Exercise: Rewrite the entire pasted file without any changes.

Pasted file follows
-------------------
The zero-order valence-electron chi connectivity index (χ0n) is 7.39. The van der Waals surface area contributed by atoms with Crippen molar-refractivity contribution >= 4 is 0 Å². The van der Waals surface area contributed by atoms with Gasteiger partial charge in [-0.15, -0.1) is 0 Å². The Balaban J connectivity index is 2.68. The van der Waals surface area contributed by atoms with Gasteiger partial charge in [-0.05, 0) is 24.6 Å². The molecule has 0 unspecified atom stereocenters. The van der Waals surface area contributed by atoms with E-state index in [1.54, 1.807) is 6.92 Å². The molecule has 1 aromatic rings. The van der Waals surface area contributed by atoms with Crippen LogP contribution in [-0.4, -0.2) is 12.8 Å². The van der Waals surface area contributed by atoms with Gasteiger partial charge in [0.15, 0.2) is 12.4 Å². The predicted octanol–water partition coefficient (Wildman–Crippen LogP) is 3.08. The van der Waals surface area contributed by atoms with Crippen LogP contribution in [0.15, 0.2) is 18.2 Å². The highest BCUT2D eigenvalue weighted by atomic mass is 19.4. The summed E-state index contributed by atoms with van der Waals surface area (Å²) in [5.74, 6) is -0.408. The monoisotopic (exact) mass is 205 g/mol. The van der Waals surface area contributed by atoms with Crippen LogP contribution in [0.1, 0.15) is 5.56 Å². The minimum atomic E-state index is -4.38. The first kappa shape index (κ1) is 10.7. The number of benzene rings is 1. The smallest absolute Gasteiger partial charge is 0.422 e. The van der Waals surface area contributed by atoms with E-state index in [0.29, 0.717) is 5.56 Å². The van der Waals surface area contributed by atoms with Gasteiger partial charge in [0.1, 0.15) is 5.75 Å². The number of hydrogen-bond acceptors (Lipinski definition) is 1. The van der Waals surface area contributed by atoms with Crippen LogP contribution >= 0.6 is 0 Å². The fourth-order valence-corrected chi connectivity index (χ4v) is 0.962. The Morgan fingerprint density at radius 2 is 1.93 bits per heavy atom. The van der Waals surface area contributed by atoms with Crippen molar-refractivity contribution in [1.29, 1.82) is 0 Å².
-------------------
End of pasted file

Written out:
The zero-order valence-electron chi connectivity index (χ0n) is 7.39. The van der Waals surface area contributed by atoms with Crippen molar-refractivity contribution >= 4 is 0 Å². The van der Waals surface area contributed by atoms with Gasteiger partial charge in [-0.15, -0.1) is 0 Å². The Balaban J connectivity index is 2.68. The van der Waals surface area contributed by atoms with Gasteiger partial charge in [-0.05, 0) is 24.6 Å². The molecule has 0 unspecified atom stereocenters. The van der Waals surface area contributed by atoms with E-state index in [1.54, 1.807) is 6.92 Å². The molecule has 1 aromatic rings. The van der Waals surface area contributed by atoms with Crippen LogP contribution in [-0.4, -0.2) is 12.8 Å². The van der Waals surface area contributed by atoms with Gasteiger partial charge in [0.15, 0.2) is 12.4 Å². The predicted octanol–water partition coefficient (Wildman–Crippen LogP) is 3.08. The van der Waals surface area contributed by atoms with Crippen LogP contribution in [0.15, 0.2) is 18.2 Å². The highest BCUT2D eigenvalue weighted by atomic mass is 19.4. The summed E-state index contributed by atoms with van der Waals surface area (Å²) in [5.74, 6) is -0.408. The monoisotopic (exact) mass is 205 g/mol. The van der Waals surface area contributed by atoms with Crippen LogP contribution in [0.1, 0.15) is 5.56 Å². The minimum atomic E-state index is -4.38. The first kappa shape index (κ1) is 10.7. The number of benzene rings is 1. The smallest absolute Gasteiger partial charge is 0.422 e. The van der Waals surface area contributed by atoms with E-state index in [0.29, 0.717) is 5.56 Å². The van der Waals surface area contributed by atoms with Gasteiger partial charge in [0.1, 0.15) is 5.75 Å². The number of hydrogen-bond acceptors (Lipinski definition) is 1. The van der Waals surface area contributed by atoms with Crippen LogP contribution >= 0.6 is 0 Å². The fourth-order valence-corrected chi connectivity index (χ4v) is 0.962. The Morgan fingerprint density at radius 2 is 1.93 bits per heavy atom. The van der Waals surface area contributed by atoms with Crippen molar-refractivity contribution in [1.29, 1.82) is 0 Å².